personalising learning in a connected world
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DESCRIPTIONPersonalising learning in a connected world. Niel McLean, Executive Director, Institutional and Workforce Development, Becta. BETT 08 Friday, 11 January 2008. Educational challenges. Continuous change Scale High expectations New roles New relationships New paths - PowerPoint PPT Presentation
Personalising learning in a connected worldNiel McLean, Executive Director, Institutional and Workforce Development, BectaBETT 08 Friday, 11 January 2008
Educational challengesContinuous change
Changing nature of childhood.
Individuals maximise their potential through the personalisation of their learning and development.The vision for technology
LearnerSupport new approaches to teaching and learning engaged learnersProvide all learners, irrespective of their personal circumstances, with access to learning where and when they need it, in a way that recognises their diverse learning needs supported learners
Allow for this learning to be recognised appropriately recognised learners
The shift in ICT focusFixed MobileIndividual dataData reservoirsTeacher-ledLearner-ledPeripheralCriticalDisconnected management, curriculum and assessmentLearning platforms focused on improving learning and personalisationA nice bit of kitIndustrial strength solutionsContentServices
Learner driversBook generation
Drilled by rotePassiveLearn with peersLearn at schoolCoerced to learnLearning year based on agrarian yearNo access to technologyScreen generation
Learn by involvementActiveLearn with peersLearn at school and homePersuaded to learnLearning year equals agrarian yearConfronted by technologyWrap around technology generation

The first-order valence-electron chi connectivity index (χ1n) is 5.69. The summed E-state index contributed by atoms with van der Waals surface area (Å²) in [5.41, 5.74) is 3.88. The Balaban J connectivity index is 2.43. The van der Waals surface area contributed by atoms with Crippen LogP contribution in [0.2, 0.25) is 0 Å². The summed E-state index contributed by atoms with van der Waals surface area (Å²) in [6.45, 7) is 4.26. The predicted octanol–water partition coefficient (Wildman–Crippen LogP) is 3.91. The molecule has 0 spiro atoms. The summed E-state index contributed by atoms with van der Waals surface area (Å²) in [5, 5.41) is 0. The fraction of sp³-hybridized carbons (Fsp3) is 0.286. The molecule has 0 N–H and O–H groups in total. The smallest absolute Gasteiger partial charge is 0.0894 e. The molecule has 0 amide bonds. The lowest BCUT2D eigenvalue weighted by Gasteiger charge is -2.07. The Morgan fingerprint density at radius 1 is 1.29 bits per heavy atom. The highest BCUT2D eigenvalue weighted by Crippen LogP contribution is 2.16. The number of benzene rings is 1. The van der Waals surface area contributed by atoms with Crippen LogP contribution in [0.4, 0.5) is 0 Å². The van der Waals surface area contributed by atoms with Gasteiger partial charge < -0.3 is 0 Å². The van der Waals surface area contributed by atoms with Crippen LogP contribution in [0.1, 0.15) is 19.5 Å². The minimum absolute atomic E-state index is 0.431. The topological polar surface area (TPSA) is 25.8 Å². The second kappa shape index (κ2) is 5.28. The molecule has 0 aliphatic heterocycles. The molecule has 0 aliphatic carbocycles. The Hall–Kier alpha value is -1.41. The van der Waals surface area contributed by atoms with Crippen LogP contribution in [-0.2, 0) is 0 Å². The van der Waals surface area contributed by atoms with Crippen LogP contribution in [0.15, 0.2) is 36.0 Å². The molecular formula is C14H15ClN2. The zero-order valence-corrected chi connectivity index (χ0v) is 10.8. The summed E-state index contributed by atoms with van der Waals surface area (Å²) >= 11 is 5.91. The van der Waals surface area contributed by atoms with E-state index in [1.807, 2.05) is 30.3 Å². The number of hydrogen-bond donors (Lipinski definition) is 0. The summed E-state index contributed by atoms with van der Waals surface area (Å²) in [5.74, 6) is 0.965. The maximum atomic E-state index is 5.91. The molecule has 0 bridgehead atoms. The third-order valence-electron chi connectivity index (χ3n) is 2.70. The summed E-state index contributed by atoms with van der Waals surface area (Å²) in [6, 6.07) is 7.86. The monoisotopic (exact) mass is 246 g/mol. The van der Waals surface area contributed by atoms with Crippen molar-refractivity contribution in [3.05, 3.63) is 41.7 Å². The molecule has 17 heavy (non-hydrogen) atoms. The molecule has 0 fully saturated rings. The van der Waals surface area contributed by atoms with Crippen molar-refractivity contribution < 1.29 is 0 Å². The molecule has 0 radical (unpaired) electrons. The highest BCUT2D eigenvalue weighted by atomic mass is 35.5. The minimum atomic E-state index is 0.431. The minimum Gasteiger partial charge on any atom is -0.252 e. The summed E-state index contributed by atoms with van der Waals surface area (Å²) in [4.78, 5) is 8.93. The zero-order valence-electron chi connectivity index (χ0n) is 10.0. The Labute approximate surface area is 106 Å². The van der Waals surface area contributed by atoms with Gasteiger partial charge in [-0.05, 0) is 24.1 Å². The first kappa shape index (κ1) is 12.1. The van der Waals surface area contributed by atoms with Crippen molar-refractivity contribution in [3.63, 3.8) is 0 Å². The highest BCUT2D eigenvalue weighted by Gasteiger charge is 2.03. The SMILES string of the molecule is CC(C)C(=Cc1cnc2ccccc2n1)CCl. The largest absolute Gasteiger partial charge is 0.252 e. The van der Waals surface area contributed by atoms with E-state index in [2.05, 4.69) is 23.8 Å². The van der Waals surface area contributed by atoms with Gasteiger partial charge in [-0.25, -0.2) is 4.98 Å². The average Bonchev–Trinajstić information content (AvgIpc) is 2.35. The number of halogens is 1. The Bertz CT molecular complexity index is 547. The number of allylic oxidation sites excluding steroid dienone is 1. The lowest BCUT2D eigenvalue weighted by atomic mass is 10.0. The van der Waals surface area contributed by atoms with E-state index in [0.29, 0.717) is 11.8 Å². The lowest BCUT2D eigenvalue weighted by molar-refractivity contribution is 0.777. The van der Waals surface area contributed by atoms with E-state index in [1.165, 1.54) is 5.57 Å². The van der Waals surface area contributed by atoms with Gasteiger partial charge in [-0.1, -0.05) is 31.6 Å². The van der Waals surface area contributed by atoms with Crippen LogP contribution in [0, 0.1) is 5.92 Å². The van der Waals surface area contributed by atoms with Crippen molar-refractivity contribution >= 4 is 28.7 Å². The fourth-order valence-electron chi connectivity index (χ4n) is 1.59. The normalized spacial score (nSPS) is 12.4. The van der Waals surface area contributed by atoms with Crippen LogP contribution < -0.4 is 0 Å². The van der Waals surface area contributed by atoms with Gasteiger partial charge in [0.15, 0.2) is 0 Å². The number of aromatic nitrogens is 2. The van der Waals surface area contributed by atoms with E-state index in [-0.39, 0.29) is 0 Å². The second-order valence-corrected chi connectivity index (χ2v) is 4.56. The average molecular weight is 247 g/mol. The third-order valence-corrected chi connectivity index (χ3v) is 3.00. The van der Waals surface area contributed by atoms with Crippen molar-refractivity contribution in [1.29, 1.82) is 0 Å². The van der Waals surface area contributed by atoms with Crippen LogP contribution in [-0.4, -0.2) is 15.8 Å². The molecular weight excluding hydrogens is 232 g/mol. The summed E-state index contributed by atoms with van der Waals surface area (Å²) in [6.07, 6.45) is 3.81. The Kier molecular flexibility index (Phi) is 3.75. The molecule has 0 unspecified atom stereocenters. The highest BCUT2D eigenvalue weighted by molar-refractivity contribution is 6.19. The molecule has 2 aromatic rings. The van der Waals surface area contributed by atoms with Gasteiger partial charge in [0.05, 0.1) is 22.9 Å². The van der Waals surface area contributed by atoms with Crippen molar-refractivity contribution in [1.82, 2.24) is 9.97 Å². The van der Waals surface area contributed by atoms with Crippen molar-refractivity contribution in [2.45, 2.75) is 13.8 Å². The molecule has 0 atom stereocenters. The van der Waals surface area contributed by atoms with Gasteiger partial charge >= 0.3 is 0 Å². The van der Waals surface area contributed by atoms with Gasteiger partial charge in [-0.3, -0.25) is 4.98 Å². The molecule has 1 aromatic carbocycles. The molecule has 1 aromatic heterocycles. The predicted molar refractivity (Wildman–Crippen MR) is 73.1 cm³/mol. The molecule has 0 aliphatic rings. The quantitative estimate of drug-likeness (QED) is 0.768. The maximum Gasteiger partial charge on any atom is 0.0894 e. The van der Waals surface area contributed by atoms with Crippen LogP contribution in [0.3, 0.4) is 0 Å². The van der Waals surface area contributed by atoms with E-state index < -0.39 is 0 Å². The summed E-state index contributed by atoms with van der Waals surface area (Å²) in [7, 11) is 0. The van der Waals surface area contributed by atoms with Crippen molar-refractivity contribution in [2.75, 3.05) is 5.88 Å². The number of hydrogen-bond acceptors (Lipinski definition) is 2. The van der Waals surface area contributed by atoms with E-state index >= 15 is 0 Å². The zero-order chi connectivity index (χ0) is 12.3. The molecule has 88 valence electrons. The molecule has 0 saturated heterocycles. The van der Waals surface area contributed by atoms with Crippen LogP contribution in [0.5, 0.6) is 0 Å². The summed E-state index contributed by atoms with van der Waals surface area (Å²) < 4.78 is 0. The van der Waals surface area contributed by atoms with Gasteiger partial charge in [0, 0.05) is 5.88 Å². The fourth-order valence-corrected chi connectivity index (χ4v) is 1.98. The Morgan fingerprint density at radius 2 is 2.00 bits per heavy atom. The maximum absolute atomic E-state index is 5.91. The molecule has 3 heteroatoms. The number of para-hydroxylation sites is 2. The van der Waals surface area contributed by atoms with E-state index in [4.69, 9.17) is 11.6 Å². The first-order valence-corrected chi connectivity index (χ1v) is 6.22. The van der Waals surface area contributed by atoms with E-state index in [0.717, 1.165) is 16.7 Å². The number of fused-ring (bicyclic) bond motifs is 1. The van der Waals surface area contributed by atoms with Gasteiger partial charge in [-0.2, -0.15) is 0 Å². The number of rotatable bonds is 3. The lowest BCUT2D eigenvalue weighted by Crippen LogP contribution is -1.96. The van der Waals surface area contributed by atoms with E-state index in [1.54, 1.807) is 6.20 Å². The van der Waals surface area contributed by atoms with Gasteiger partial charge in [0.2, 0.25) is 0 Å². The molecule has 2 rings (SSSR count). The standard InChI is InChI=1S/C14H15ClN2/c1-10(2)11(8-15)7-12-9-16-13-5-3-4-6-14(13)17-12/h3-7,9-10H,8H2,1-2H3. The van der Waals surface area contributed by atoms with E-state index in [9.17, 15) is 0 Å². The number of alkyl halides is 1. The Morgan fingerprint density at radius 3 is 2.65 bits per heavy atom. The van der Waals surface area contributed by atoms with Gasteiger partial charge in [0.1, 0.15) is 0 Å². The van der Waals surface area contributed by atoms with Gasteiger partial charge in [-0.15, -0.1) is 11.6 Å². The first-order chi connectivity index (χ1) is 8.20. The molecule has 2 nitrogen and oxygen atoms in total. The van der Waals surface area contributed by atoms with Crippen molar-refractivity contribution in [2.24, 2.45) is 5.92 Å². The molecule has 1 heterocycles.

Choose what and how to learnResponsibleLearn with other learnersLearn where appropriateElect to learnNo learning yearEmpowered by technology
52%29%25%22%22%17%16%16%10%10%9%8%7%7%4%3%Copy from the board or a bookListen to a teacher talking for a long timeHave a class discussionTake notes while my teacher talks Work in small groups to solve a problemHave a drink of water when I need itWork on a computerListen to background musicHave activities that allow me to move aroundCreate pictures or maps to help me remember Have a change of activity to help focusWhich three of the following do you do most often in class?Spend time thinking quietly on my own Talk about my work with a teacher Learn things that relate to the real worldTeach my classmates about something Base: All pupils (2,417)Source: Ipsos MORIHave people from outside to help me learnLearn outside in my schools grounds 33%
55%39%35%31%21%19%16%14%12%9%9%8%5%6%3%1%In groupsBy doing practical thingsWith friendsBy using computers AloneFrom friendsWith your parentsBy practisingBy copying By thinking for yourselfOtherFrom others In which three of the following ways do you prefer to learn?From teachersBy seeing things doneIn silenceAt a museum or libraryBase: All pupils (2,417)Source: Ipsos MORI
Children and parents